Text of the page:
A while back, I shared a blog post about how to create an exclusion dictionary in Microsoft Word to tell the program to flag certain words as misspelled even though they aren’t. And in that post, I also mentioned custom dictionaries.
Word comes with a fairly comprehensive default dictionary already installed. That default dictionary is set and can’t be altered by the average user.
But what if you use an uncommon word or name in your writing? If you use it fairly often, dealing with all of those squiggly red lines and Word’s constant insistence that it’s wrong can get real annoying real fast.
Fortunately, Word also has custom dictionary options. The custom dictionary acts as a supplement for you to manually input words you don’t want flagged.
There are two main ways to add to your custom dictionary, and both are fairly easy.
*Note—these instructions are for newer versions of Word. If you use a version from 2003 or before, WordTips provides instructions specific to the older programs.
One of the easiest ways to add new words to your custom dictionary is to simply hit the Add to Dictionary button while running the spelling checker.
Click on the Editor button on the Home ribbon to launch the spelling and grammar checker. Then, click on Spelling to run the spelling checker. When Word highlights the word you want, it will provide a list of suggestions, as well as the option to Ignore Once, Ignore All, or Add to Dictionary.
Simply click on Add to Dictionary and move on.
Manual Entry or Editing the Dictionary
Using the spelling checker is great for adding new words, but if you have a large list of words or want to delete or edit words you’ve added to the custom dictionary, you’ll have to go another route.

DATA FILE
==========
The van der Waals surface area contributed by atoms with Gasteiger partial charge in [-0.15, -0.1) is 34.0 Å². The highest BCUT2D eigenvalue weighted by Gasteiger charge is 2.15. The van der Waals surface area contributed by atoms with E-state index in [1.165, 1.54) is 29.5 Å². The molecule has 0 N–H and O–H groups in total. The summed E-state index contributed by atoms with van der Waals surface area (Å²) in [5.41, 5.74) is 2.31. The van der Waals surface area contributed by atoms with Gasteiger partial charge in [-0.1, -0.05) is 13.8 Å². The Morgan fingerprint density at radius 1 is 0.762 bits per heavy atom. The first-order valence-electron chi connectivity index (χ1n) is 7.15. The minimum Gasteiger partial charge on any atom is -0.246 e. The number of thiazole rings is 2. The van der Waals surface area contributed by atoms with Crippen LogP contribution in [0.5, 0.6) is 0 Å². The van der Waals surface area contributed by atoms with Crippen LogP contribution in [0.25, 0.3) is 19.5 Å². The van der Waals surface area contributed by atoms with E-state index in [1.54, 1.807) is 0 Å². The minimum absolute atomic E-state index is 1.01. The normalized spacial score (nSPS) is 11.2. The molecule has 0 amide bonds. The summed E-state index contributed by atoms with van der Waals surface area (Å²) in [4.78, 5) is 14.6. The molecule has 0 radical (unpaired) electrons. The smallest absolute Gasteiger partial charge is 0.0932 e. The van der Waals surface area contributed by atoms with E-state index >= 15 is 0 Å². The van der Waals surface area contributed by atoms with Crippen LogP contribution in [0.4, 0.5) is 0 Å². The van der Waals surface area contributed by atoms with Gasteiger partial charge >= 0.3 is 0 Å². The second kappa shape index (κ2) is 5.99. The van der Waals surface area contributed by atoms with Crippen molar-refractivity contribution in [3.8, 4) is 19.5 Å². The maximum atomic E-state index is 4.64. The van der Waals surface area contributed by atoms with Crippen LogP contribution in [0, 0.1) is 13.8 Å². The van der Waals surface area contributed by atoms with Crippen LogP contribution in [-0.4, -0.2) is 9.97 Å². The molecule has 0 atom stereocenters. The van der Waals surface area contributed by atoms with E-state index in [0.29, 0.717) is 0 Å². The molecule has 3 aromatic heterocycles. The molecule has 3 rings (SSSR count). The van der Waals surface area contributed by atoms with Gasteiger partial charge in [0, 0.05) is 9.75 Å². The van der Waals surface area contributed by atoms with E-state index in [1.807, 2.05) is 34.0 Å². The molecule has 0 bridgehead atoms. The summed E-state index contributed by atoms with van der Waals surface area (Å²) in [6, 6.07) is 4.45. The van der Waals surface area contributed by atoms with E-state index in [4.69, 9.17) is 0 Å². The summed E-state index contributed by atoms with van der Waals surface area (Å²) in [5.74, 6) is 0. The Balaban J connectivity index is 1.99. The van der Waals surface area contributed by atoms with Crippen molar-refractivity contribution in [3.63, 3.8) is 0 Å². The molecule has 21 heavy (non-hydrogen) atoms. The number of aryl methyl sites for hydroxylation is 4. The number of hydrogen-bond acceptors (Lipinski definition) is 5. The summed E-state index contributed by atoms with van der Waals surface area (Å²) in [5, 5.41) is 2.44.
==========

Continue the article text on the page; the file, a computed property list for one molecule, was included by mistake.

You’ll want to go the Home screen of Word (not to be confused with the Home ribbon). When you open Word, it will automatically take you to the Home screen, but if you already have a document open (surely, I can’t be the only one with multiple documents open 24/7), just click on File in the ribbon at the top of the page.
At the bottom left, click on Options to open the dialog box. Then, choose Proofing from the list on the left. You’ll then click the Custom Dictionaries button.
Click once on one of the custom dictionaries to highlight it. CUSTOM.DIC is fairly common. I also have RoamingCustom.dic, which is set as my default and is where the new words I add through the spelling checker end up.
You can change your default settings if you wish, but the words added to both lists will be used when you run the spelling checker.
Once you’ve highlighted the custom dictionary you want to add to or edit, click on the Edit Word List button on the right.
Then, you can either type new words into the box at the top and click Add or select a word from the box below and click Delete.
When you’re done just click OK to exit out of the various dialog boxes.
One Last Note
Just like the exclusion dictionary, your custom dictionary is actually a simple text file. This means that you can edit it by opening the text file in Notepad and editing it the same way as the exclusion dictionary.
It also means that it is somewhat case sensitive. So, unless the word you’re adding is always capitalized, you’ll want to add it to your list in lowercase. Otherwise, when you type it in lowercase, Word will either flag it as misspelled or, even worse, autocorrect it.
It may sound like a pain, but the case sensitivity can also be a helpful feature. I mention the WordTips website fairly often in my writing, but like many brands, their name uses unconventional capitalization in addition to the unconventional closed compound. This way, Word knows that the T is always supposed to be capitalized and alerts me when I forget it.
I hope these tips have been helpful. Now, go forth and make your software your own!
Rebecca has a passion for helping you fill the world with great literature and making sure said literature doesn't get passed over for the lack of a little editing.